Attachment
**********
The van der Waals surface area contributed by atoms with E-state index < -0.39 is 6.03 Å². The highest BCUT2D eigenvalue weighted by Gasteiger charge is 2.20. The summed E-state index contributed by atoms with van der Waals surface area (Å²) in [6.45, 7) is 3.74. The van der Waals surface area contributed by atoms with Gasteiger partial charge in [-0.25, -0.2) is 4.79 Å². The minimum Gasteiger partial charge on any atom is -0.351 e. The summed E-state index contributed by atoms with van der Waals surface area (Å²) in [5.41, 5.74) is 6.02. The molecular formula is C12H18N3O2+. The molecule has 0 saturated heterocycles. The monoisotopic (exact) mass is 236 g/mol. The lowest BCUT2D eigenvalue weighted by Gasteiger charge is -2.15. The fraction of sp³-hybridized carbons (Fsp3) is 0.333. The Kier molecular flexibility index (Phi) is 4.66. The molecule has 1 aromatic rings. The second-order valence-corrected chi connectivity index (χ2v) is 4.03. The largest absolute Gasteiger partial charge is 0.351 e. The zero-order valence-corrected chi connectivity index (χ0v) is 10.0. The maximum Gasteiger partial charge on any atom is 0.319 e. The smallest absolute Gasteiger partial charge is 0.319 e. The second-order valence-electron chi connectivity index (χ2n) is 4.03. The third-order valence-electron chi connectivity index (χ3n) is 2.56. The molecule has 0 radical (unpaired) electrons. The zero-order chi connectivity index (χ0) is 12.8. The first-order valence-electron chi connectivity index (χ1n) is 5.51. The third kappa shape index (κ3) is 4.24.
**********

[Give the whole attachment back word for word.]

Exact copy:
The van der Waals surface area contributed by atoms with E-state index < -0.39 is 6.03 Å². The highest BCUT2D eigenvalue weighted by Gasteiger charge is 2.20. The summed E-state index contributed by atoms with van der Waals surface area (Å²) in [6.45, 7) is 3.74. The van der Waals surface area contributed by atoms with Gasteiger partial charge in [-0.25, -0.2) is 4.79 Å². The minimum Gasteiger partial charge on any atom is -0.351 e. The summed E-state index contributed by atoms with van der Waals surface area (Å²) in [5.41, 5.74) is 6.02. The molecular formula is C12H18N3O2+. The molecule has 0 saturated heterocycles. The monoisotopic (exact) mass is 236 g/mol. The lowest BCUT2D eigenvalue weighted by Gasteiger charge is -2.15. The fraction of sp³-hybridized carbons (Fsp3) is 0.333. The Kier molecular flexibility index (Phi) is 4.66. The molecule has 1 aromatic rings. The second-order valence-corrected chi connectivity index (χ2v) is 4.03. The largest absolute Gasteiger partial charge is 0.351 e. The zero-order valence-corrected chi connectivity index (χ0v) is 10.0. The maximum Gasteiger partial charge on any atom is 0.319 e. The smallest absolute Gasteiger partial charge is 0.319 e. The second-order valence-electron chi connectivity index (χ2n) is 4.03. The third-order valence-electron chi connectivity index (χ3n) is 2.56. The molecule has 0 radical (unpaired) electrons. The zero-order chi connectivity index (χ0) is 12.8. The first-order valence-electron chi connectivity index (χ1n) is 5.51. The third kappa shape index (κ3) is 4.24.